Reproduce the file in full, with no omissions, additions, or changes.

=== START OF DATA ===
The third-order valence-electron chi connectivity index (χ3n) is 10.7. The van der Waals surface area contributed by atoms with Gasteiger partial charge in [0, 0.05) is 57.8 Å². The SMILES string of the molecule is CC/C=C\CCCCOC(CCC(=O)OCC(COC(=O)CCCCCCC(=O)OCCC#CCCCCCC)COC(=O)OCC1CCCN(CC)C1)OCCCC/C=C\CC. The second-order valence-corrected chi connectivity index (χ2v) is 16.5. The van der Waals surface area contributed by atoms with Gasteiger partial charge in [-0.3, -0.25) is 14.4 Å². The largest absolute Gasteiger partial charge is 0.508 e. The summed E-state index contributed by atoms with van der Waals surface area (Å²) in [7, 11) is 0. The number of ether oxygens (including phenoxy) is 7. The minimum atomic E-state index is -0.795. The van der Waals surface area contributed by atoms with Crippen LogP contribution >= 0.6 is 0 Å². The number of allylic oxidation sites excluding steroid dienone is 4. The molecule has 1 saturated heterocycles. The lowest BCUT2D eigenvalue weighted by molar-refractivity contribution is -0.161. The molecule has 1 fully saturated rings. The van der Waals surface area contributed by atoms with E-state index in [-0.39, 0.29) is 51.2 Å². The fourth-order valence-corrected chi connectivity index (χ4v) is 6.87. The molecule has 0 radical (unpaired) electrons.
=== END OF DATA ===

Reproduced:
The third-order valence-electron chi connectivity index (χ3n) is 10.7. The van der Waals surface area contributed by atoms with Gasteiger partial charge in [0, 0.05) is 57.8 Å². The SMILES string of the molecule is CC/C=C\CCCCOC(CCC(=O)OCC(COC(=O)CCCCCCC(=O)OCCC#CCCCCCC)COC(=O)OCC1CCCN(CC)C1)OCCCC/C=C\CC. The second-order valence-corrected chi connectivity index (χ2v) is 16.5. The van der Waals surface area contributed by atoms with Gasteiger partial charge in [-0.3, -0.25) is 14.4 Å². The largest absolute Gasteiger partial charge is 0.508 e. The summed E-state index contributed by atoms with van der Waals surface area (Å²) in [7, 11) is 0. The number of ether oxygens (including phenoxy) is 7. The minimum atomic E-state index is -0.795. The van der Waals surface area contributed by atoms with Crippen LogP contribution >= 0.6 is 0 Å². The number of allylic oxidation sites excluding steroid dienone is 4. The molecule has 1 saturated heterocycles. The lowest BCUT2D eigenvalue weighted by molar-refractivity contribution is -0.161. The molecule has 1 fully saturated rings. The van der Waals surface area contributed by atoms with E-state index in [-0.39, 0.29) is 51.2 Å². The fourth-order valence-corrected chi connectivity index (χ4v) is 6.87. The molecule has 0 radical (unpaired) electrons.